Man, I’m sorry, but is Northern Virginia having the Worst Fucking Boy Scout Jamboree in History, or what? First, four scoutmasters died because of some freak electrical line falling on a tent, then hundreds of kids collapsed from heat exhaustion, and worse yet, they waited all day for their beloved President Bush to show up and he bagged.
Boy Scout Jamborees are unbearable suck-fests anyway, especially if your booth is something lame. When I was a cub scout for the Jamboree in Iowa, our theme was “The Magic Show,” and we delighted scouts and parents alike with our card tricks and sleight of hand. The line wrapped around the tent. The next year, however, our theme was “Mouth to Mouth Resuscitation,” featuring a dummy with inflatable lungs. Even the SUPER SCOUT DORKS told us to go screw ourselves.
That Jamboree taught me a valuable lesson, one I have not forgotten as we go into these pitch meetings in Hollywood: give the people what they want. They desire shiny things that blow up, make them scared, or capture their imagination. They do not want to put their mouth on a mannequin and simulate resuscitation, even if their lives depended on it. Besides, the mannequin mouth was disgusting from all our lips being on it, totally unsanitary by even 1977 standards.
My cousin Mark and I were doing Boy Scouts at exactly the same time, him in California, me in Iowa. He became an Eagle Scout, the highest rank, and even got one of the American flags that flew over the White House (they change the flag every day). I didn’t even make it past the Webelos, and I’ll tell you why: my den mother’s house smelled so unbelievably awful, so rank and foetid, that I fought back nausea every meeting.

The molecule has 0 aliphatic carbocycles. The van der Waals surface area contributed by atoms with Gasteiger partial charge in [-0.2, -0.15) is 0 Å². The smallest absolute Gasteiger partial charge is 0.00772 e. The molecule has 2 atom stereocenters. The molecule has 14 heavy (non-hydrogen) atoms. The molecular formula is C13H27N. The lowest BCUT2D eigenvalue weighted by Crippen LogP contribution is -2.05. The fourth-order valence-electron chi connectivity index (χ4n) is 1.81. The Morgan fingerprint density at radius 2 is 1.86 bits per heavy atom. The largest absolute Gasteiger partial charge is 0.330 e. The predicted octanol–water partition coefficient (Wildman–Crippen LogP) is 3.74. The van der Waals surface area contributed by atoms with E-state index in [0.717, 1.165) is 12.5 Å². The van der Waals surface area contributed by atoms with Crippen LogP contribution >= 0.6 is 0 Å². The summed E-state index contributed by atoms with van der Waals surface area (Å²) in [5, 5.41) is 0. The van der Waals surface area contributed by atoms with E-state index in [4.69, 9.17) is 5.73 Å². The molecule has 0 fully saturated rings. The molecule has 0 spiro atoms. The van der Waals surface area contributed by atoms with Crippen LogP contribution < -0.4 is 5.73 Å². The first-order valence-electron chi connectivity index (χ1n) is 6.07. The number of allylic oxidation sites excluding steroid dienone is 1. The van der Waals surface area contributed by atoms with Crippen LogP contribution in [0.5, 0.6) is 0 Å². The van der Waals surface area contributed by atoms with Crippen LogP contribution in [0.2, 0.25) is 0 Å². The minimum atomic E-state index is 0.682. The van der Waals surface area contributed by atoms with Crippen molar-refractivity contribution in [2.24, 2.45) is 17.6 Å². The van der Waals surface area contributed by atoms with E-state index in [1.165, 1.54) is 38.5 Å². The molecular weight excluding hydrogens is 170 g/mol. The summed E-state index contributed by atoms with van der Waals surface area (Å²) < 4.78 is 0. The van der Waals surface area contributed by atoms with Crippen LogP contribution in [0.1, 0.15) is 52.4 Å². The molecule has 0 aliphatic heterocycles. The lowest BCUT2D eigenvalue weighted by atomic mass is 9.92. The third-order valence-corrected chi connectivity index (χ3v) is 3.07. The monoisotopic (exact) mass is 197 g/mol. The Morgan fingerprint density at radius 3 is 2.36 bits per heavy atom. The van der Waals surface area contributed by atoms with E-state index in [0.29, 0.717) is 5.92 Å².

The Boy Scouts in Iowa – and indeed a lot of the country – were led by the Mormons, so I felt like I couldn’t quit lest I let the extended family down. In fact, I loved being a scout, wearing the uniform to school on scout days, and getting all those merit badges for shit like learning what an “awl” was. But the smell was just too bad. I’m sorry, dad and mom, you really helped me with my rolled-up bandana, and the badges I got for planting trees in Hiawatha. But I’m glad I finally get to tell you why I quit: I spent most of the time in the bathroom breathing inside my shirt.